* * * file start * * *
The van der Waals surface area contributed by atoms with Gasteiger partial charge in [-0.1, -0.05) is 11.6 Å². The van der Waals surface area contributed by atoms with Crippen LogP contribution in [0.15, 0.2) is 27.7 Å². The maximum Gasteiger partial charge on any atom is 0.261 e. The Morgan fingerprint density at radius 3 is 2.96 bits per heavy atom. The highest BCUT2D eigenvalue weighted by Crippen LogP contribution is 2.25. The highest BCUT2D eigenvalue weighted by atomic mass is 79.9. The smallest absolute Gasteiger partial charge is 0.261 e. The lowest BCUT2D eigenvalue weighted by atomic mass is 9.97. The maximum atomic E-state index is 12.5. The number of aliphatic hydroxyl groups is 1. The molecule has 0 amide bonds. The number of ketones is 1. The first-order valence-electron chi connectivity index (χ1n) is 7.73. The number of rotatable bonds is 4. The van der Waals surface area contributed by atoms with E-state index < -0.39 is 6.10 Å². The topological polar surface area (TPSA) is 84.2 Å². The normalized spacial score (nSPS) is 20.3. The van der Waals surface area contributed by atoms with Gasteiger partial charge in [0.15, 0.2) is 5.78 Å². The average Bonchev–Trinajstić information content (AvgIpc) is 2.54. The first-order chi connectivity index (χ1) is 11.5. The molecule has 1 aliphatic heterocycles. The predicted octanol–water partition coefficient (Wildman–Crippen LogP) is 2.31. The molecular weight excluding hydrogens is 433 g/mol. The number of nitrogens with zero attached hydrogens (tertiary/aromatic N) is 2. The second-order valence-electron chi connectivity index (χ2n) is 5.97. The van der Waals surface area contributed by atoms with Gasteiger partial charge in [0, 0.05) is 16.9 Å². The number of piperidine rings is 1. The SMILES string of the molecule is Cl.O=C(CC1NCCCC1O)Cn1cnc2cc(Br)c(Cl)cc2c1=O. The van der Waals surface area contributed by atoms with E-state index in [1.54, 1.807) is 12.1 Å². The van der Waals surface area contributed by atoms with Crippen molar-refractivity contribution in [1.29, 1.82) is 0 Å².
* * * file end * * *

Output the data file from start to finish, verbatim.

The van der Waals surface area contributed by atoms with Gasteiger partial charge in [-0.1, -0.05) is 11.6 Å². The van der Waals surface area contributed by atoms with Crippen LogP contribution in [0.15, 0.2) is 27.7 Å². The maximum Gasteiger partial charge on any atom is 0.261 e. The Morgan fingerprint density at radius 3 is 2.96 bits per heavy atom. The highest BCUT2D eigenvalue weighted by Crippen LogP contribution is 2.25. The highest BCUT2D eigenvalue weighted by atomic mass is 79.9. The smallest absolute Gasteiger partial charge is 0.261 e. The lowest BCUT2D eigenvalue weighted by atomic mass is 9.97. The maximum atomic E-state index is 12.5. The number of aliphatic hydroxyl groups is 1. The molecule has 0 amide bonds. The number of ketones is 1. The first-order valence-electron chi connectivity index (χ1n) is 7.73. The number of rotatable bonds is 4. The van der Waals surface area contributed by atoms with E-state index < -0.39 is 6.10 Å². The topological polar surface area (TPSA) is 84.2 Å². The normalized spacial score (nSPS) is 20.3. The van der Waals surface area contributed by atoms with Gasteiger partial charge in [0.15, 0.2) is 5.78 Å². The average Bonchev–Trinajstić information content (AvgIpc) is 2.54. The first-order chi connectivity index (χ1) is 11.5. The molecule has 1 aliphatic heterocycles. The predicted octanol–water partition coefficient (Wildman–Crippen LogP) is 2.31. The molecular weight excluding hydrogens is 433 g/mol. The number of nitrogens with zero attached hydrogens (tertiary/aromatic N) is 2. The second-order valence-electron chi connectivity index (χ2n) is 5.97. The van der Waals surface area contributed by atoms with Gasteiger partial charge in [0, 0.05) is 16.9 Å². The number of piperidine rings is 1. The SMILES string of the molecule is Cl.O=C(CC1NCCCC1O)Cn1cnc2cc(Br)c(Cl)cc2c1=O. The van der Waals surface area contributed by atoms with E-state index in [1.54, 1.807) is 12.1 Å². The van der Waals surface area contributed by atoms with Crippen molar-refractivity contribution in [1.29, 1.82) is 0 Å².